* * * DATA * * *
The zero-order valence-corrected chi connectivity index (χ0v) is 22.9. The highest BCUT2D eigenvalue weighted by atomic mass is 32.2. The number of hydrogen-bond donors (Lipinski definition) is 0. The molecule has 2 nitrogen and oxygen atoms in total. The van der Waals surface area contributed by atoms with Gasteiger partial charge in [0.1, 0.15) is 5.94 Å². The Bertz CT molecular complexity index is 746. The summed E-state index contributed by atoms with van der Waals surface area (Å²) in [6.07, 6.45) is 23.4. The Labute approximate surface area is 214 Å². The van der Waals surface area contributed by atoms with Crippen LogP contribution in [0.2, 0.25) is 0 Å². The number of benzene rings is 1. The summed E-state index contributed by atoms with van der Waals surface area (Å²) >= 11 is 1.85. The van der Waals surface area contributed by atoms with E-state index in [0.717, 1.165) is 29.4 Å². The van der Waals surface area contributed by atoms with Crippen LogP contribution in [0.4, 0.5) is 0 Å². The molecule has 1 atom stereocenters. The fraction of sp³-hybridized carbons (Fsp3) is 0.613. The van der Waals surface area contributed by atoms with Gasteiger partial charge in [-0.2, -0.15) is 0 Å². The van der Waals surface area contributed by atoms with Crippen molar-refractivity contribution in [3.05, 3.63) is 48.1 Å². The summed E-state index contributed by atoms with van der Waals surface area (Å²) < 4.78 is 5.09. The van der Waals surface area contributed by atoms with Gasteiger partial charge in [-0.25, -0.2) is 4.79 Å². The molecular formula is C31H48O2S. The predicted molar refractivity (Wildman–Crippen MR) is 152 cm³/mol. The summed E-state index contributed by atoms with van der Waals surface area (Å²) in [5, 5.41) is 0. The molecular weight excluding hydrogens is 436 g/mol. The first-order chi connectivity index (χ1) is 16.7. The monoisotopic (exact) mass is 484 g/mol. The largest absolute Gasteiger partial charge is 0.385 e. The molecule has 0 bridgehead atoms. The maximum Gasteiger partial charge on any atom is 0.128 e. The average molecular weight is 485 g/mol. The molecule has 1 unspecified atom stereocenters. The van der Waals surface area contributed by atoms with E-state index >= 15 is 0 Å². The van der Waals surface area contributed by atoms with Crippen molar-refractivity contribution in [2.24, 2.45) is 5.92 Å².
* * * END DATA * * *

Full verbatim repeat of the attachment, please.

The zero-order valence-corrected chi connectivity index (χ0v) is 22.9. The highest BCUT2D eigenvalue weighted by atomic mass is 32.2. The number of hydrogen-bond donors (Lipinski definition) is 0. The molecule has 2 nitrogen and oxygen atoms in total. The van der Waals surface area contributed by atoms with Gasteiger partial charge in [0.1, 0.15) is 5.94 Å². The Bertz CT molecular complexity index is 746. The summed E-state index contributed by atoms with van der Waals surface area (Å²) in [6.07, 6.45) is 23.4. The Labute approximate surface area is 214 Å². The van der Waals surface area contributed by atoms with Crippen LogP contribution in [0.2, 0.25) is 0 Å². The number of benzene rings is 1. The summed E-state index contributed by atoms with van der Waals surface area (Å²) >= 11 is 1.85. The van der Waals surface area contributed by atoms with E-state index in [0.717, 1.165) is 29.4 Å². The van der Waals surface area contributed by atoms with Crippen LogP contribution in [0.4, 0.5) is 0 Å². The molecule has 1 atom stereocenters. The fraction of sp³-hybridized carbons (Fsp3) is 0.613. The van der Waals surface area contributed by atoms with Gasteiger partial charge in [-0.2, -0.15) is 0 Å². The van der Waals surface area contributed by atoms with Crippen molar-refractivity contribution in [3.05, 3.63) is 48.1 Å². The summed E-state index contributed by atoms with van der Waals surface area (Å²) < 4.78 is 5.09. The van der Waals surface area contributed by atoms with Gasteiger partial charge in [-0.25, -0.2) is 4.79 Å². The molecular formula is C31H48O2S. The predicted molar refractivity (Wildman–Crippen MR) is 152 cm³/mol. The summed E-state index contributed by atoms with van der Waals surface area (Å²) in [5, 5.41) is 0. The molecular weight excluding hydrogens is 436 g/mol. The first-order chi connectivity index (χ1) is 16.7. The monoisotopic (exact) mass is 484 g/mol. The largest absolute Gasteiger partial charge is 0.385 e. The molecule has 0 bridgehead atoms. The maximum Gasteiger partial charge on any atom is 0.128 e. The average molecular weight is 485 g/mol. The molecule has 1 unspecified atom stereocenters. The van der Waals surface area contributed by atoms with E-state index >= 15 is 0 Å². The van der Waals surface area contributed by atoms with Crippen molar-refractivity contribution in [2.24, 2.45) is 5.92 Å².